Etta and the Octopus
100pp., pbk., RRP $A14.99
Likes to eat tuna sandwiches.
Goes by the name of ‘Oswald’.
It all began when Etta decided to take a bath . . . And realised she wasn’t alone. In the bath sat Oswald. Etta had never had an octopus in her bath before. At first, Etta thinks it might be fun to have Oswald around. But she soon learns that octopuses are not very good at being tidy . . . or cooking . . . or sharing . . . or even playing nicely. Just as Etta has almost had enough, someone comes to claim Oswald. Oswald isn’t perfect, but does Etta really want to send him away?
This is another in the collection of books for emerging independent readers that focus on a young person being befriended by an unusual creature – in this case, an octopus. It has all the structures like a larger font, short chapters and plenty of illustrations that a young person needs; it contains instructions for the game that Etta and Oswald play, and Andrew Joyner has included a step-by-step guide to drawing Oswald. But what sets it apart is that Etta starts making a list of the pros and cons of having an octopus as a pet, a strategy that our young readers can learn and adapt as they venture into the realm of persuasive writing. Their growing maturity allows them to view a problem or situation from more than their own perspective and to be able to stand back and look at the advantages and disadvantages and then list these so they can make an informed opinion is the basis of a quality argument which is at the heart of persuasive writing and being a critical thinker.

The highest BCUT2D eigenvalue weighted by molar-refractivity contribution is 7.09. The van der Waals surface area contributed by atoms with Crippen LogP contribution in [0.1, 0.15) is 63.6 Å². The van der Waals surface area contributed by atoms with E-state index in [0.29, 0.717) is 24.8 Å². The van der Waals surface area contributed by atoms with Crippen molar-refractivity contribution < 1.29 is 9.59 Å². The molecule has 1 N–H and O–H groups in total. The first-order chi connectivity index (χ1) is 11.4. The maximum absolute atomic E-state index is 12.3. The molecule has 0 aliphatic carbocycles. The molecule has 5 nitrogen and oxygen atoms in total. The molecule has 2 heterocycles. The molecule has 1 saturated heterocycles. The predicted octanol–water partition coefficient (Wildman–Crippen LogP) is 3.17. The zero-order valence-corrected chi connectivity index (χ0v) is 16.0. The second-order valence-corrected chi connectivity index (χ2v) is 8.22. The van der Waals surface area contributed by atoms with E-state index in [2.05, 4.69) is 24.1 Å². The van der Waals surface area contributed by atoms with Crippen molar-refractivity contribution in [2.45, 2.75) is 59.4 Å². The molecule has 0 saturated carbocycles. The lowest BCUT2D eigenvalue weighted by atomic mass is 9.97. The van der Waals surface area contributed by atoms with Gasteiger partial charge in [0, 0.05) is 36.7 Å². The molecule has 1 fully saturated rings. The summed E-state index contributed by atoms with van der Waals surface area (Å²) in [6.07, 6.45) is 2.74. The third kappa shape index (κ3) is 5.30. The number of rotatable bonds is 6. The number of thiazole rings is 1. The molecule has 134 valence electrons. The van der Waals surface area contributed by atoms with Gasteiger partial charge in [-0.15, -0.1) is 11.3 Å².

So, having shared the story with the students, it offers opportunities to set up similar situations such as a dragon having taken up residence in the school playground, so they can start to explore and develop this strategy for themselves.
The ending of this story sets it up to be a series so perhaps there will be more to come that those who like quirky adventures can enjoy.